Almost two years ago, my guy and I began a huge home renovation project of an old, New England farmhouse. I'm talking, down-to-the-studs, total-revamp-of-the-original-house-we-purchased, huge. Walls and staircases were moved. Bathrooms and closets were created. Ceilings were raised. Rooms were expanded, collapsed or merged. Huge-huge.
The project has dragged on for what seems like an eternity and I've done my fair share of moaning about it. Now, I'm looking for the takeaway. The lessons I've gleaned from recreating and rebuilding this house, I've realized, also apply to building and maintaining loving relationships. So, here's my two cents — basically all I've got left after this project — and what I've learned from it about both life and love...
- Be clear about your expectations. Whether it's with your architect or life partner, be as transparent as possible about what you want from him or her. Every relationship needs rules in place that all parties understand and agree to. Without rules, you'll end up in an unhappy, misunderstood place, scratching your head in bewilderment. Why didn't he or she just do x? Because it wasn't laid out, that's why. Get good and clear with yourself so you can share that good and clear with others.
- Make choices you can live with. Paint colors? Carpeting? Refrigerator? Make sure your choices will serve you well in the long run. Despite your protestations to the contrary, you will end up living with them for the foreseeable future. If your gut tells you you're heading down an unfortunate design path, turn around. Same goes for your relationship. If you're about to take a wrong turn and put your relationship in jeopardy, you know it already. Simply put, just don't.
- Choose the right partner. After all the frustration and chaos, I still like and respect our builder. Okay, have I ever been tempted to take a blunt instrument (and there are plenty lying around) to his truck? Yes, but the overall feeling is positive. Choosing who you partner with — in projects or in love — makes all the difference. If you've found a partner who will ride the waves of life's ups and downs with you, you've won the relationship jackpot. Is any relationship perfect? Ha! But if you choose wisely, you'll find life — and home renovation projects — easier to live through.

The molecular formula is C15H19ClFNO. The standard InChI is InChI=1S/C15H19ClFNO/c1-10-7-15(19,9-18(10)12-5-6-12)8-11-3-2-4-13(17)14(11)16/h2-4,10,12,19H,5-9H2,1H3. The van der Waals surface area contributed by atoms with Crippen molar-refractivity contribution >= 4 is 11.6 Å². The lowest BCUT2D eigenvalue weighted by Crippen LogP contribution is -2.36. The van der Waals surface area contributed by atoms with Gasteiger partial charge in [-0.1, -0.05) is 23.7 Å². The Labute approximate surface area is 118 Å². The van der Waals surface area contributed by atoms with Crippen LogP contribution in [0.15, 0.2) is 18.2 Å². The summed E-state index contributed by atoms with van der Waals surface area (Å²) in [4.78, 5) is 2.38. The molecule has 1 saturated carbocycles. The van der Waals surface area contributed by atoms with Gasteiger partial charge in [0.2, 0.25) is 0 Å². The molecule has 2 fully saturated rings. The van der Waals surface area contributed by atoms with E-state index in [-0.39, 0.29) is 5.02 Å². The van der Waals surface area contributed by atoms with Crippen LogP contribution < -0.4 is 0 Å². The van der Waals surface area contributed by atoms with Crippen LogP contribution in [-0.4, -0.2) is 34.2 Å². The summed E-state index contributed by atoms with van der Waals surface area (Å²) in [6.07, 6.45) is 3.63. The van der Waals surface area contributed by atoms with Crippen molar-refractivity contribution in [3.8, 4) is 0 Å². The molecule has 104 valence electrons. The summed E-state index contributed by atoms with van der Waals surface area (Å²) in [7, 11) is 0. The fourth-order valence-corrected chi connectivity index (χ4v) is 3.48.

- Be patient. This house project has frayed my patience to its last shreds. It's been delayed many times for reasons I couldn't accept nor understand. Other life events stalled or derailed it. But if you're going the distance because the "bones" of the house or the relationship seem really worthwhile, patience will be easier to access. As well, a valuable relationship doesn't grow overnight. It bucks and evolves before it gets to a livable place. It took some time, but I can now say that my relationship is solid and secure. And, just like this house, the wait — and the patience it required — has been worth it.
- Give people second chances. On this job, there have been many personalities to contend with. Upon meeting our electrician, I immediately said to our builder, "I can't work with him." The guy was too contrary and opinionated. Fast forward, I adore him. As it turned out, he wanted to do his best work and he wasn't afraid to speak up about things preventing that. We all show up, at times, in ways that don't represent our best selves. You do it and so does your partner. Forgive, make room, and keep an open mind. Beautiful things grow from these places.
- Accept that not everything will turn out the way you planned. Nothing is truer in life, love or home renovations. Even now, with the house project still unfinished, I already see where mistakes were made: a light switch awkwardly placed behind a door, a funky wallpaper project that didn't pan out as pictured on Houzz, a dining room fixture that's just…no. But that's how it goes. Your partner may also not be everything you imagined. But that's what keeps the relationship interesting. If you're waiting for perfection, please let me know when it arrives. In the meantime, you know where future work needs to be done.
- Praise and gratitude go a long way. One of our carpenters takes great care with his work. He's meticulous and creative. He proudly points out the results he's most pleased with. And I love to share his excitement and compliment his work. It makes both of us happy. I'm so grateful to the people who've put their blood and sweat into making our home. And to the man who shares it with me. Don't save your praise and gratitude for the guy who holds the door for you at the bank. Let it shine on the people who mean the most to you. You can never go wrong with that and the dividends are huge and endless. Not unlike this home renovation. Amen.
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